Thursday, 11 December 2008

Do we need destructors?

This post is for my honoured, old-time, old-skool hacker colleague Stefan Z. As we were discussing the new and (then) hot Java language, we couldn't accept that it didn't have destructors. I cite Stefan:

The constructor/destructor pair is an incredibly powerful concept!
Well, you can't have everything: either we support garbage collection or destructors, isn't it? But it just one more point where Java sucks: the ugly try/finally block and then the explicit close() call like in the following code:

    BufferedReader reader =
new BufferedReader(new FileReader(aFileName));

try {
String line = null;
while ( (line = reader.readLine()) != null ) {
// process the line...
finally {
Ugly? You bet! And what I really don't like is that you cannot hide all the required handling in a library! In C++ you'd just write:

    ifstream f(aFileName);
string line;

getline(f, line);
// process the line...
That's all, the plumbing is hidden in the destructor* and it is there automatically! It's the reason why Stefan called this concept an "incredibly powerful" one. But that powerful concept can cause problems in a multithreading and garbage-collected environment. As a matter of fact, a recent C++ standard proposal for the multithreading execution model opted for removing destructors from the language (!!!), or at least for not executing the static destructors in a multithreading setting! Of course, it's a shortcut in order to solve a rather complicated problem, but you get the idea, right?

So maybe the destructors are a little bit outdated, what do you think Stefan? All the more was I pleased as I recently stumbled on a Smalltalk pattern called "Execute Around Method" pattern** (to be true, I don't do any Smalltalk and have seen it in some Groovy example code). It's another possiblity to hide the plumbing in the library: you just define a static method doing all the dirty work and accepting your "payload" code - just like in an IP packet: we have the framing and the payload, and the user is only delivering the payload! Well, an example explains it best:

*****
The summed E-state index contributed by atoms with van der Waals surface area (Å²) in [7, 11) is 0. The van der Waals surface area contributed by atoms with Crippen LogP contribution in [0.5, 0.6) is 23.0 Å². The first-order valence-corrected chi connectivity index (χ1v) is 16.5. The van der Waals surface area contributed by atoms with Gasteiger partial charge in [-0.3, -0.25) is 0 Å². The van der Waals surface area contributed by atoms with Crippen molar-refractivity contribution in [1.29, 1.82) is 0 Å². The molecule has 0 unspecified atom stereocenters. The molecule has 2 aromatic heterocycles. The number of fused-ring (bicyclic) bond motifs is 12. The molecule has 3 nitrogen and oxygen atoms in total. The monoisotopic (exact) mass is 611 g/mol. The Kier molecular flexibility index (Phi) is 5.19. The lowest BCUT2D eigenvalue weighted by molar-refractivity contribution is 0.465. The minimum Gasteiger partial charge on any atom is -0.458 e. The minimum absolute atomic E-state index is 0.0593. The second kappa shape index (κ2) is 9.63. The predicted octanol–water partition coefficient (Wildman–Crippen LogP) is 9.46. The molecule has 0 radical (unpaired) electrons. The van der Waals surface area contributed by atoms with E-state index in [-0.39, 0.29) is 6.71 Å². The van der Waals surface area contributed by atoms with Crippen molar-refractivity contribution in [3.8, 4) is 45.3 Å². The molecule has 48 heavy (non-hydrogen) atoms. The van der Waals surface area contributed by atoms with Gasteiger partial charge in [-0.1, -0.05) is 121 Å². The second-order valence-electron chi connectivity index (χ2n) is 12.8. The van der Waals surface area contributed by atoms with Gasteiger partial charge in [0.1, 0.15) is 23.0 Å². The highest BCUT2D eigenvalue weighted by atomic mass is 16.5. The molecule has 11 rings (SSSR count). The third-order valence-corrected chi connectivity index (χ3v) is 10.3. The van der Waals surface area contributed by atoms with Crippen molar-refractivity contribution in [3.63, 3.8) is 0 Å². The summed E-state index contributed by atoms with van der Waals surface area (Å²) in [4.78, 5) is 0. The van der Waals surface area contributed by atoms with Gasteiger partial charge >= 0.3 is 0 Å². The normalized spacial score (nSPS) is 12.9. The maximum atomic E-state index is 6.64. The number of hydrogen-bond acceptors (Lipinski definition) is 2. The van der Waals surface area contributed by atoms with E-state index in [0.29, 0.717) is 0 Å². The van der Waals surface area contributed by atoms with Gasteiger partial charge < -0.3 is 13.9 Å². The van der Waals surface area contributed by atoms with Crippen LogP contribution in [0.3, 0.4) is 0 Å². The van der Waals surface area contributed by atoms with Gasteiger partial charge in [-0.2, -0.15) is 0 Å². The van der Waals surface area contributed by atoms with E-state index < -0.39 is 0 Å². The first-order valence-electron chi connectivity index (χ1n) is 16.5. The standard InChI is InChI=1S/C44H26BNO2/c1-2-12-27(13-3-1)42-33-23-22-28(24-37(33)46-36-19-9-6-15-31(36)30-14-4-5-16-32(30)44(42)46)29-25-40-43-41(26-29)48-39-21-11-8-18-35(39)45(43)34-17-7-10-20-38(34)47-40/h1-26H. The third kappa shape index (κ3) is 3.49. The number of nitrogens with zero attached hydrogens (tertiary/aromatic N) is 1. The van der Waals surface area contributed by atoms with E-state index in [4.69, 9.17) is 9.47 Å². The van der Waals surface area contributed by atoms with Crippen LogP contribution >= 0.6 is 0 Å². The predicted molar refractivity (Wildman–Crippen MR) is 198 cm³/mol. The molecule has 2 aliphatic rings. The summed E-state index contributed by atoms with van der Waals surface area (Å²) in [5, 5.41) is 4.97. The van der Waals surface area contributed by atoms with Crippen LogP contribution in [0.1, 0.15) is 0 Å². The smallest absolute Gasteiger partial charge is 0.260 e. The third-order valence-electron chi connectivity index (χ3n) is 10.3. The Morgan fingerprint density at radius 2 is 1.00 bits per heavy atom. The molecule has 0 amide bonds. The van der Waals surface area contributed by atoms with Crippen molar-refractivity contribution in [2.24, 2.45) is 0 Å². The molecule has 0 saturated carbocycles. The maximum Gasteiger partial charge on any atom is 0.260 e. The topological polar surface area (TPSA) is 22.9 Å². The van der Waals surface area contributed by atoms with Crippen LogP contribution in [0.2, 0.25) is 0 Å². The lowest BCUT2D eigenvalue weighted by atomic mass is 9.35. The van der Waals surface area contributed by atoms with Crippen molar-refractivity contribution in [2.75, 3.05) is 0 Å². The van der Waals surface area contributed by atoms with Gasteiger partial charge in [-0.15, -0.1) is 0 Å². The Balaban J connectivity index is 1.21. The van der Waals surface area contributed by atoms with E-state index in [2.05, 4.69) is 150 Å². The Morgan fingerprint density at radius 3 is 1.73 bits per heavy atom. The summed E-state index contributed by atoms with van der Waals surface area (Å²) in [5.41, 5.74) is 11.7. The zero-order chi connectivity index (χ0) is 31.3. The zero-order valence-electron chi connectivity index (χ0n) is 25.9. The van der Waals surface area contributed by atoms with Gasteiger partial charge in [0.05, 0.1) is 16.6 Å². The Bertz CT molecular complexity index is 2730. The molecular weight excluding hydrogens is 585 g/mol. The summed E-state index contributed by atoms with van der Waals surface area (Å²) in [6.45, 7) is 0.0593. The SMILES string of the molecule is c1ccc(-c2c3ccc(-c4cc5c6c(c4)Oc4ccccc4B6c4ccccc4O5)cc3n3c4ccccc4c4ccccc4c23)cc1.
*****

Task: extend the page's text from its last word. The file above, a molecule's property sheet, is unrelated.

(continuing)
def static use(closure)
def r = new Resource()
The closure parameter stands for our "payload" code. This code is the hidden in the library. An application of this is the following Groovy code:

    new FileReader(aFileName).withReader
{ reader ->
// process the line...
// no need to close()!!!
We create a new reader, give it to the static withReader() library method, and provide a "code block" (as you'd call it in Perl) for execution. This code block (called closure in Groovy) gets as the parameter the ressource which will be closed at the end, just like the use() method shown above!

A destructor for the modern times! So the "incredibly powerful" idea can be saved?

* this is called a RAII-pattern in C++, see:
** Kent Beck: "Smalltalk Best Practice Patterns", Prentice Hall, Englewood Cliffs, NJ, 1996.


Anonymous said...

I'm about 1.5 years in the future. If you ever read this, can you go into more detail about why destructors can cause problems in a multithreading and garbage-collected environment?

In a multithreading environment, I think the problem of when to destroy an object is simply a matter of either (1) reference counting or (2) terminating all threads that access an object in the reverse of the order they were created (and then destroying the shared object last).

In a garbage-collected environment, I think there should be a distinction between destruction of managed (memory) and unmanaged (files, network connections, ...) resources . .NET, for instance, makes this distinction with its IDisposable pattern, although it doesn't do destruction as simply as C++, in C# at least.

Marek Krj said...

@Anonymous: sorry for the late answer, but I was pretty tied-up and didn't any blogging at all recently :-(.

The problem with destructors which can cause problems in a multithreading environment was at that time, that the C++ committee considered to abolish calling of destructors of static objects in threads (if my memory is serving me righ, I tried to find the original statement and #failed). This was then dropped I think? Somehow I did assume that without checking, maybe I should have a look at this.

...and garbage-collected environment?

Well that's obvious: as Java's case shows, you can either have the GC or destructors. You know, the finalizers are an utter debacle! In C# the IDisposable pattern is making this a little more bearable, but it must be invoked by hand, so thet's not a true destructor.

Well, that's what I think, but as that's 1,5 later, I can be mistaken, so everybody - correct me if I'm wrong!